Father Damien of Molokai (1840-1889)

"During your long travelling road homewards please do not forget the narrow road”
–Fr. Damien of Molokai

Joseph De Veuster, more widely known by his religious name, Damien, was born on January 3, 1840 in Tremelo, Belgium. He received his name of Damien when he joined the Congregation of the Sacred Hearts of Jesus and Mary and became a Roman Catholic priest for this missionary institute in 1860. It may not be surprising that Damien joined the priesthood because three of his six siblings also joined the religious life.1 However, Damien also possessed great blacksmith skills and his father pressured him to eventually take over and run the family farm. Despite this opportunity, Damien could not ignore the larger calling in his heart to do greatness and help others. Great examples of martyrs, missionaries, and saints were frequently portrayed to Damien in the form of stories that his mother told. From an early age, Damien had a special interest in Saint Francis Xavier and prayed that he could have a similar opportunity to act in this type of heroic manner. This opportunity began to manifest itself when Damien decided to join a missionary order of priesthood.2

From early on, Damien’s superiors were skeptical of his ability to be a priest because he was uneducated and they only allowed him to because of the Latin that he learned from his brother.3 Although Damien was not as educated as some of his peers, he quickly revealed his strength of reaching out to help others.4 Damien’s devotion to priesthood expanded through his passion for missionary work. His desire to serve others eventually became a reality, three years later, when he was finally sent to Hawaii where his missionary work would define him as a leader.5

Challenge Discussion
“As for me, I make myself a leper with the lepers to gain all for Christ.” –Fr. Damien of Molokai

Missionary work was the central focus of Damien’s priestly life. This specific practice was a difficult one to live out. Damien’s call to be a missionary extended to the point of self-sacrifice. Through his mission of self-sacrifice, he lived according to the example of Jesus Christ. Damien welcomed and prayed for opportunities where he could further emulate his life around Jesus’s. Soon after he was sent to Hawaii to do missionary work, the outbreak of several diseases occurred, including leprosy. When the quarantined leprosy colony of Kalaupapa was created in Molokai, Hawaii, it was in desperate need of resources and aid. Father Damien was faced with the challenge of risking his life to serve this population. Despite the risk, he was the first to volunteer to assist the poor people there.6 He volunteered his service with utmost sincerity asking his Monsignor, “if you will be kind enough to allow it, I will go to Molokai and labour for the poor lepers whose wretched state of bodily and spiritual misfortune has often made my heart bleed within me.”7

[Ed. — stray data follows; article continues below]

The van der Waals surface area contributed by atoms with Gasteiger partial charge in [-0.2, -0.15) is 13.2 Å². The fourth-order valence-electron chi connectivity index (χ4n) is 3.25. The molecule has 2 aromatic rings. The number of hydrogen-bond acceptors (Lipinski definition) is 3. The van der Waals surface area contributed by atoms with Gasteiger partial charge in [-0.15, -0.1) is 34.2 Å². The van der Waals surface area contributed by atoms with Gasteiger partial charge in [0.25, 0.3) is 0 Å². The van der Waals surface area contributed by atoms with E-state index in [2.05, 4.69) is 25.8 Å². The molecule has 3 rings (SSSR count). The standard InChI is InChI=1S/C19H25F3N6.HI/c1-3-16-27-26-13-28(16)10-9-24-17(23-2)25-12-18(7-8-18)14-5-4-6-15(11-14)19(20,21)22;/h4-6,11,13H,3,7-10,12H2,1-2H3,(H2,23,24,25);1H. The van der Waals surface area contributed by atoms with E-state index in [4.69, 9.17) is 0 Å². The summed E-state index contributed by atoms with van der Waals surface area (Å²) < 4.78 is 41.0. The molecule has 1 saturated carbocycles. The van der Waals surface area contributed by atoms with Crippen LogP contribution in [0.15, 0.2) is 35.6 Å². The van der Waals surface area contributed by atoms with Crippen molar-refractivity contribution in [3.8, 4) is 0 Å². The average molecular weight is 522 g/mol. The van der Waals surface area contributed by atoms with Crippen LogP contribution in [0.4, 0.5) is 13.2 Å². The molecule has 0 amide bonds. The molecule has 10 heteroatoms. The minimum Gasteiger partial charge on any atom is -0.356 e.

Priests have a certain duty to live like Jesus Christ and, therefore, live selflessly. Father Damien’s act of volunteering his missionary services to the leprosy colony in Molokai was all the more selfless because living in this colony among the lepers was virtually a death sentence. Anyone who went to aid the lepers did so with the knowledge of their fate eventually being that of a leper. Father Damien faced this personal pressure of fulfilling his missionary at the price of sacrificing his own life. Thus, volunteering oneself to help this sick population was a courageous act of sacrificing one’s life for them. This utmost sacrifice can only be achieved with a sincerity of heart. Advocating justice for the sick and oppressed was one of the biggest drivers of Father Damien’s work in Molokai. Father Damien’s practice of missionary priesthood clearly exemplified justice, courage, and honesty.
Although priesthood was the foundational basis where Damien drew his strengths from, it also served as part of the institutional pressure. Damien’s superiors in his missionary order tried constricting his self-sacrificial practice of service. They gave him strict orders, conducive of the time, to not come in physical contact with the lepers. Father Damien went beyond his superiors’ restrictive orders so that he could fully serve the sick with no limits or restraints, further emulating Jesus Christ.8 Father Damien carried out his practice by advocating for the lepers and receiving the necessary supplies in which they were previously lacking, such as wood for solid homes, clothes, and pipes for a functioning water supply.9 Father Damien’s relationship with the lepers he served extended beyond missionary service. He befriended them and helped restore their humanity that was wounded from isolation.10 His work in serving the lepers knew no boundaries.